COMMUNITY SITE: Beneath the Bark

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Science  15 Apr 2005:
Vol. 308, Issue 5720, pp. 331
DOI: 10.1126/science.308.5720.331e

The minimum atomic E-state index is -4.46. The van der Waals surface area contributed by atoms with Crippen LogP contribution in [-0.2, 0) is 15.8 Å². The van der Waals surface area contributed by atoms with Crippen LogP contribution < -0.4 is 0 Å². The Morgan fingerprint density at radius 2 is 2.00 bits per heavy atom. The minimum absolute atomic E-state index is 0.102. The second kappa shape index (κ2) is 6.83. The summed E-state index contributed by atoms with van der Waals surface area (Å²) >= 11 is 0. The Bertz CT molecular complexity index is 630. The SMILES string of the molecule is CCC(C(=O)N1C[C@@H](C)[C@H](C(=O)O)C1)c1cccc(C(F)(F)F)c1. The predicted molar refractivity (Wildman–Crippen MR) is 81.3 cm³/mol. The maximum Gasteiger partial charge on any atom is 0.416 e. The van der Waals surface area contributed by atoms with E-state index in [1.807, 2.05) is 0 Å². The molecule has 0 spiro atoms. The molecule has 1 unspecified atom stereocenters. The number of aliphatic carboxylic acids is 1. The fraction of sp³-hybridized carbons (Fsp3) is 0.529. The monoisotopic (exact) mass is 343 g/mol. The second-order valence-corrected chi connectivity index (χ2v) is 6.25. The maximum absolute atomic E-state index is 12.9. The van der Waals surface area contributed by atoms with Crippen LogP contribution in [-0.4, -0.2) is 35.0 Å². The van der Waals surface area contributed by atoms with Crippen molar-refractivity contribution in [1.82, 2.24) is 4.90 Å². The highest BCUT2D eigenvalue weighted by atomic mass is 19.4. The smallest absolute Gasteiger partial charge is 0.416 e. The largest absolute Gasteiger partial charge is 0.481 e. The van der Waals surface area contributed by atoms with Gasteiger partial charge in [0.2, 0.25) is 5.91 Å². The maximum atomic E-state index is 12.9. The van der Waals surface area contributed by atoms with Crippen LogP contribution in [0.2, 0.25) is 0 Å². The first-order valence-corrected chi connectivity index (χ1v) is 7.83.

By parsing the rings in the red oak trunk (Quercus rubra), a sharp-eyed dendrochronologist can read the tree's life story, deducing past fires, droughts, and other growth-changing events. These wooden records can help researchers track global warming, investigate the collapse of ancient civilizations, and more. Featuring everything from a jobs board to a gallery, the Ultimate Tree Ring Pages from dendrochronologist Henri Grissino-Mayer of the University of Tennessee, Knoxville, brims with infor-mation for professionals and initiates into the fellowship of the rings. Visitors can download a slew of software for analyzing tree-ring records and browse a giant bibliography with more than 10,000 listings stretching back to 1737. A list of recommended supplies explains why even pacifist dendrochronologists need gun-cleaning kits. (They're ideal for dislodging gunk from the long tube of an increment borer, the standard tool for removing cores.) Links include tree-ring databases and a tutorial on crossdating, the technique for matching sequences from different trees to ascribe a year to each ring.

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